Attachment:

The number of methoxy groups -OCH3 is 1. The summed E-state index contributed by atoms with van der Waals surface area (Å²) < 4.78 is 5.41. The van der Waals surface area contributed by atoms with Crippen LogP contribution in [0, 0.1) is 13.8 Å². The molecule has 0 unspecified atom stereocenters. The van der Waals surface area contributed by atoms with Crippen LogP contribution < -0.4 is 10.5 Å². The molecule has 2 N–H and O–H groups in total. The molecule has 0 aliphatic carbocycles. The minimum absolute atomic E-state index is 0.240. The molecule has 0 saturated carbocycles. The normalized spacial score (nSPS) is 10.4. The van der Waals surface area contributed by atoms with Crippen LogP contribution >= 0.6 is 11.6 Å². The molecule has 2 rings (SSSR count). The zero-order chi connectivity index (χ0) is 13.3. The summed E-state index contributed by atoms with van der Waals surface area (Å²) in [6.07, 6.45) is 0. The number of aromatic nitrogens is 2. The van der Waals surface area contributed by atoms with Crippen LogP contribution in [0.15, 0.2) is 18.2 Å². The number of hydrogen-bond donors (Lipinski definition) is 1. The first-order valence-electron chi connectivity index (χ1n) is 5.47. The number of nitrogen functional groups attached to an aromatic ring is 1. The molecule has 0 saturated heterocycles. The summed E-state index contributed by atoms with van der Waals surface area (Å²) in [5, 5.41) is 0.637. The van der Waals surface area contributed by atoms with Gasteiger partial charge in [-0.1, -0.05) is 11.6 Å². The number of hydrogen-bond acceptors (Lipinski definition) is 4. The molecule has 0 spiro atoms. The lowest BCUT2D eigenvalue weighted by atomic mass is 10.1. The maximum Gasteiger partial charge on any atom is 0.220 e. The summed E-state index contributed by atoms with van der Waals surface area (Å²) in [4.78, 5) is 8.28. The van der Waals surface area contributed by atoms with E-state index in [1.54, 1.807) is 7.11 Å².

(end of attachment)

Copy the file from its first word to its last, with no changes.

The number of methoxy groups -OCH3 is 1. The summed E-state index contributed by atoms with van der Waals surface area (Å²) < 4.78 is 5.41. The van der Waals surface area contributed by atoms with Crippen LogP contribution in [0, 0.1) is 13.8 Å². The molecule has 0 unspecified atom stereocenters. The van der Waals surface area contributed by atoms with Crippen LogP contribution < -0.4 is 10.5 Å². The molecule has 2 N–H and O–H groups in total. The molecule has 0 aliphatic carbocycles. The minimum absolute atomic E-state index is 0.240. The molecule has 0 saturated carbocycles. The normalized spacial score (nSPS) is 10.4. The van der Waals surface area contributed by atoms with Crippen LogP contribution >= 0.6 is 11.6 Å². The molecule has 2 rings (SSSR count). The zero-order chi connectivity index (χ0) is 13.3. The summed E-state index contributed by atoms with van der Waals surface area (Å²) in [6.07, 6.45) is 0. The number of aromatic nitrogens is 2. The van der Waals surface area contributed by atoms with Crippen LogP contribution in [0.15, 0.2) is 18.2 Å². The number of hydrogen-bond donors (Lipinski definition) is 1. The first-order valence-electron chi connectivity index (χ1n) is 5.47. The number of nitrogen functional groups attached to an aromatic ring is 1. The molecule has 0 saturated heterocycles. The summed E-state index contributed by atoms with van der Waals surface area (Å²) in [5, 5.41) is 0.637. The van der Waals surface area contributed by atoms with Gasteiger partial charge in [-0.1, -0.05) is 11.6 Å². The number of hydrogen-bond acceptors (Lipinski definition) is 4. The molecule has 0 spiro atoms. The lowest BCUT2D eigenvalue weighted by atomic mass is 10.1. The maximum Gasteiger partial charge on any atom is 0.220 e. The summed E-state index contributed by atoms with van der Waals surface area (Å²) in [4.78, 5) is 8.28. The van der Waals surface area contributed by atoms with E-state index in [1.54, 1.807) is 7.11 Å².